Christmas has come early for "resting" Hollywood actors and reality show also-rans.
Panto season has arrived (oh yes it has) and bumper ticket sales means there are lucrative opportunities for anyone who can rustle up an Equity card. Advance bookings are strong for this year's crop of thigh-slappers. Qdos, the UK's biggest pantomime producers with 23 shows, said it had already recorded takings of £18m. The company, which has added an extra week to its Sleeping Beauty at Newcastle's Theatre Royal, estimates that 1.5 million people will see its productions before the final curtain comes down in February.
The fad for "posh panto", which reached a peak with Sir Ian McKellen's Widow Twankey in the Old Vic's Aladdin, has faded. This year, children will be entertained by reliable favourites such as the Krankies and John Barrowman in Robinson Crusoe in Glasgow and Brian Conley and Basil Brush at the Birmingham Hippodrome's Cinderella. Panto "dames" can earn around £8,000 a week – but often have to pay for their own outfits. The highest-paid star this year will be Steve McFadden, the EastEnders actor, who has secured £200,000 for his stint as Captain Hook.
Baywatch alumni Pamela Anderson, now in her third year on the panto stage, and David Hasselhoff, are getting £125,000 each to tread the boards.
Last year, panto sales were hit by heavy snow, which prevented coach parties from reaching venues and forced cancellations. But bookings for Hasselhoff's Peter Pan at the Bristol Hippodrome are 25 per cent ahead of the same period last year. Reality television stars have found panto a useful way to extend their stay in the spotlight and earn some cash. Harry Derbidge, a17-year-old member of the cast of The Only Way Is Essex, will earn £15,000 for playing piratical second fiddle to McFadden in Woking.
Strictly Come Dancing contestant Edwina Currie turned down the chance to follow Ann Widdecombe on to the stage, when she was offered the role of the Wicked Fairy in Sleeping Beauty in Windsor. Britt Ekland snapped up the part.
But Neil Hamilton, Currie's former Tory colleague, is appearing as Baron Hardup, with wife Christine as the Fairy Godmother, in Kettering's Cinderella.
Oh yes they are...Who's playing where?
Vanilla Ice is the star attraction at the Chatham Central Theatre production of Peter Pan. The 1990s rapper plays Captain Hook but admits he had never heard of panto before the offer. "I'll be putting my own spin on it. I'm sure there'll be some rapping involved," promises Ice, whose good friend Adam Sandler has promised to see the show. "Adam might be kidding," the Ice Ice Baby chart-topper adds.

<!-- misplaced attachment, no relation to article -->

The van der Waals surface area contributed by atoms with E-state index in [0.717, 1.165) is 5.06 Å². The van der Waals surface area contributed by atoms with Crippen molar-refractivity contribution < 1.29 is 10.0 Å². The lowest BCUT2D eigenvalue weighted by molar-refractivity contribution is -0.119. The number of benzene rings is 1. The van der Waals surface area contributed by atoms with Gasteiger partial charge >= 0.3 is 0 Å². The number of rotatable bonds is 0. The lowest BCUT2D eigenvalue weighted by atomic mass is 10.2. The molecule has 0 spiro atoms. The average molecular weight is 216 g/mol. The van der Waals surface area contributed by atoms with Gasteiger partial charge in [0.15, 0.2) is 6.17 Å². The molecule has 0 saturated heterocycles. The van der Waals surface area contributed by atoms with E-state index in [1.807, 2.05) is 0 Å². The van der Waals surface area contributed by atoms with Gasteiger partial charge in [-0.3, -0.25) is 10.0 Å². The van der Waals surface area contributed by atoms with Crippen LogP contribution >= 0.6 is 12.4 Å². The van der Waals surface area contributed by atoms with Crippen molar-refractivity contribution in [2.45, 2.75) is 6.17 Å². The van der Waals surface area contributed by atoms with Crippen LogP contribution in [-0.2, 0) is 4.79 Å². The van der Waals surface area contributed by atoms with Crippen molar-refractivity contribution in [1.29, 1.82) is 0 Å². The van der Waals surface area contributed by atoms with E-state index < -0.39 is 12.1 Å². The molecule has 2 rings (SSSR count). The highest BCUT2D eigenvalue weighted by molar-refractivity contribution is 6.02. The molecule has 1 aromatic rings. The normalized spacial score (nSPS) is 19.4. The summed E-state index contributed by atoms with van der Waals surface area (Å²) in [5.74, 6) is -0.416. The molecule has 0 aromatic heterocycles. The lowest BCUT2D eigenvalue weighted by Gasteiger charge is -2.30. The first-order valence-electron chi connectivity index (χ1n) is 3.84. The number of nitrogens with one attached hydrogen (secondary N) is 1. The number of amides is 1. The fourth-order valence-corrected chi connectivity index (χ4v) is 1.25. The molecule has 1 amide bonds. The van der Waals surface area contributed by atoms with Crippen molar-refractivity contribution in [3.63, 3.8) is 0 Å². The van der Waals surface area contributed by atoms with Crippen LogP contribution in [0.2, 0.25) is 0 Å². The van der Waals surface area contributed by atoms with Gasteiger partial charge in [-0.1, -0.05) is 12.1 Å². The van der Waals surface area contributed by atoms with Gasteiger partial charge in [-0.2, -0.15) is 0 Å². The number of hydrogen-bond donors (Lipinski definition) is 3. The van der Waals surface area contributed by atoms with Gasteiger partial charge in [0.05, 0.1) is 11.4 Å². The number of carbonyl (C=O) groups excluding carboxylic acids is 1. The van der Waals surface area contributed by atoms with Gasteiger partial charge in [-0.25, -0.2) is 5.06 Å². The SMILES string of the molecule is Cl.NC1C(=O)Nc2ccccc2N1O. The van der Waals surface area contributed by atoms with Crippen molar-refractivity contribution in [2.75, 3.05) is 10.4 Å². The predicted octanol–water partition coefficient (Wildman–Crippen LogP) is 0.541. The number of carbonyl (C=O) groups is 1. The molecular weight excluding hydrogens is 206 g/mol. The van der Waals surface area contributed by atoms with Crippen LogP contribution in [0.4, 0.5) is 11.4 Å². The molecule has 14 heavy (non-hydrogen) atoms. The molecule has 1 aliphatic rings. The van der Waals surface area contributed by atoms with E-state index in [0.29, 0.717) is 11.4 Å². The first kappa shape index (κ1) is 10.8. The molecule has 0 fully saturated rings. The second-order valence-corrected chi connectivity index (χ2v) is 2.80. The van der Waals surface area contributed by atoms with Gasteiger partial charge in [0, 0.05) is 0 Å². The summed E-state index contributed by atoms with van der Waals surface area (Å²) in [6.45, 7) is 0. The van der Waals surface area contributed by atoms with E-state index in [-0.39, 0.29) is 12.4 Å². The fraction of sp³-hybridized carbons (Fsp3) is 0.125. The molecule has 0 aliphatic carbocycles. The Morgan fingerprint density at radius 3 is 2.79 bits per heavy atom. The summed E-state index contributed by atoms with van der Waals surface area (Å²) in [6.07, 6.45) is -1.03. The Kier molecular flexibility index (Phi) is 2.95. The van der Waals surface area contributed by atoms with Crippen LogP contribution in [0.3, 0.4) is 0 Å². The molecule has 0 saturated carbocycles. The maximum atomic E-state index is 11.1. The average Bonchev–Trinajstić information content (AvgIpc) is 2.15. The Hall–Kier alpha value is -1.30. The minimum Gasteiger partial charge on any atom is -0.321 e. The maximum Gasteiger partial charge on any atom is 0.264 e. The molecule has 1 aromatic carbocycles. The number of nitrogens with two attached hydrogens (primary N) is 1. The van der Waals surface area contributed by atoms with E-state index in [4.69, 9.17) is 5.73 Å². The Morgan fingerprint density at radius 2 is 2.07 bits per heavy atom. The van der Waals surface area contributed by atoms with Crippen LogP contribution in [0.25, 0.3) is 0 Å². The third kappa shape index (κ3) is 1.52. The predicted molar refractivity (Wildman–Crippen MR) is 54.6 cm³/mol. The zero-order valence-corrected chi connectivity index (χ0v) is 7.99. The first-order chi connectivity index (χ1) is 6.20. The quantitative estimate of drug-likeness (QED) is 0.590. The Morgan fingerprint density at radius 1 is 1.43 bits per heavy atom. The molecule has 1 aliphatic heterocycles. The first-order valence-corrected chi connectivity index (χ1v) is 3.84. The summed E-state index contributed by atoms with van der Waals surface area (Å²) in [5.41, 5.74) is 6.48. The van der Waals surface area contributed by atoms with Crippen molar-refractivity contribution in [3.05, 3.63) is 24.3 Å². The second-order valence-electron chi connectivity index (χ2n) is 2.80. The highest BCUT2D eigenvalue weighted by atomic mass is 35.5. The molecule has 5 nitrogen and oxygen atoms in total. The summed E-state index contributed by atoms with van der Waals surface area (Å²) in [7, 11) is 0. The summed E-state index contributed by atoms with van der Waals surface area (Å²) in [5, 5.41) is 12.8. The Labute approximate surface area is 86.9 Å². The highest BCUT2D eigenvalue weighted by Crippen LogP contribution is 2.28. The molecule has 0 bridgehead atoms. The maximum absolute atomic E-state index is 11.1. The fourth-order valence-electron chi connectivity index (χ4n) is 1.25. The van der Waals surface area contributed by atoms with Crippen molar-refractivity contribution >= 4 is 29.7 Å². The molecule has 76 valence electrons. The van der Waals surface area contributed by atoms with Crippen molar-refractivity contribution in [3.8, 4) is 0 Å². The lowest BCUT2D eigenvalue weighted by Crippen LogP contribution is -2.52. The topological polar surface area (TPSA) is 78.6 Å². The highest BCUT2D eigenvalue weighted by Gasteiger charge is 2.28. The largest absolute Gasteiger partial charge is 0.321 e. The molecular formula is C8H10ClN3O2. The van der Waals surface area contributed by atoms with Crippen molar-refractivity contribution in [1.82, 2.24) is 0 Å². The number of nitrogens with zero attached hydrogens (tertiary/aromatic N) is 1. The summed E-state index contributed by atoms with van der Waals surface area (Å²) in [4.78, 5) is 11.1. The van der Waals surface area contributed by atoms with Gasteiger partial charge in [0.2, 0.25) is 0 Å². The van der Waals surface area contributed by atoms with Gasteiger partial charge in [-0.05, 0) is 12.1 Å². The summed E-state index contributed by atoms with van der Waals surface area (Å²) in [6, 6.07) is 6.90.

Terrible twins Jedward have masterminded their own bespoke panto. The duo auditioned 800 children to appear in Jedward and The Beanstalk at Dublin's Olympia Theatre. How much will they earn? "A lot," says manager Louis Walsh.
The pantomime inherent in Strictly Come Dancing is given free rein when former contestant Ann Widdecombe stars alongside judge Craig Revel Horwood in Snow White at the Orchard Theatre, Dartford. The ex-MP plays the Widdy in Waiting.
"A bonafide Hollywood actress is appearing in pantomime in Cheltenham this year," the Gloucestershire Echo boasted. Emma Samms, who starred in the US soap Dynasty, will play The Good Fairy in Jack and the Beanstalk at the Everyman. "I'm not going to be there as a celebrity. It's a job and I'm proud to be joining a cast of talented people."
Controversy surrounded the £200,000 fee reportedly pocketed by Steve McFadden, the EastEnders star, for playing Hook in Peter Pan at the New Victoria Theatre, Woking. Harry Derbidge from The Only Way Is Essex plays one if Hook's pirates. It is McFadden who is shifting tickets.
Gareth Gates will play Aladdin in Milton Keynes. Hackney Empire's Cinderella contains witty allusions to phone hacking and the Olympics. Dame Edna Everage represents the Spirit of London in Dick Whittington at New Wimbledon Theatre, London. Chloe Madeley gets her big break in Sleeping Beauty at the Theatre Royal, Windsor.